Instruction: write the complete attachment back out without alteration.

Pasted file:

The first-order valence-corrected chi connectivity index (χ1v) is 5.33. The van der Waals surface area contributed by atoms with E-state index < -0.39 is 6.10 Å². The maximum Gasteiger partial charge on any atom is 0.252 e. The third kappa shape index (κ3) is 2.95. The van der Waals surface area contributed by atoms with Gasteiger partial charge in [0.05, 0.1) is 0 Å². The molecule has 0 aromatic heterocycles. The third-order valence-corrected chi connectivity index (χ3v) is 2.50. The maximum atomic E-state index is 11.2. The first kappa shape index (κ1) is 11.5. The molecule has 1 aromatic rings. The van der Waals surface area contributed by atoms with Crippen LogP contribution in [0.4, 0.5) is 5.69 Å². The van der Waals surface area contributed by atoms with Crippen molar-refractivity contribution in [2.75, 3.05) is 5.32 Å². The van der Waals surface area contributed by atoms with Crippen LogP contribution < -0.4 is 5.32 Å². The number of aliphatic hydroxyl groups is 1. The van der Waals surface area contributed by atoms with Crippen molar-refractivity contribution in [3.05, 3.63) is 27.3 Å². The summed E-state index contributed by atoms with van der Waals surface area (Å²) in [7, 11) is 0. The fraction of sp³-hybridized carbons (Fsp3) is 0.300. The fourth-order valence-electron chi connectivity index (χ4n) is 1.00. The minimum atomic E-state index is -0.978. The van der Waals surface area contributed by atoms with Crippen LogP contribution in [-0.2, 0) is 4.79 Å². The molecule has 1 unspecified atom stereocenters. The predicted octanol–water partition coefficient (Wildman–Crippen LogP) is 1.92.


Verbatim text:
The first-order valence-corrected chi connectivity index (χ1v) is 5.33. The van der Waals surface area contributed by atoms with E-state index < -0.39 is 6.10 Å². The maximum Gasteiger partial charge on any atom is 0.252 e. The third kappa shape index (κ3) is 2.95. The van der Waals surface area contributed by atoms with Gasteiger partial charge in [0.05, 0.1) is 0 Å². The molecule has 0 aromatic heterocycles. The third-order valence-corrected chi connectivity index (χ3v) is 2.50. The maximum atomic E-state index is 11.2. The first kappa shape index (κ1) is 11.5. The molecule has 1 aromatic rings. The van der Waals surface area contributed by atoms with Crippen LogP contribution in [0.4, 0.5) is 5.69 Å². The van der Waals surface area contributed by atoms with Crippen molar-refractivity contribution in [2.75, 3.05) is 5.32 Å². The van der Waals surface area contributed by atoms with Crippen LogP contribution < -0.4 is 5.32 Å². The number of aliphatic hydroxyl groups is 1. The van der Waals surface area contributed by atoms with Crippen molar-refractivity contribution in [3.05, 3.63) is 27.3 Å². The summed E-state index contributed by atoms with van der Waals surface area (Å²) in [7, 11) is 0. The fraction of sp³-hybridized carbons (Fsp3) is 0.300. The fourth-order valence-electron chi connectivity index (χ4n) is 1.00. The minimum atomic E-state index is -0.978. The van der Waals surface area contributed by atoms with Crippen LogP contribution in [-0.2, 0) is 4.79 Å². The molecule has 1 unspecified atom stereocenters. The predicted octanol–water partition coefficient (Wildman–Crippen LogP) is 1.92.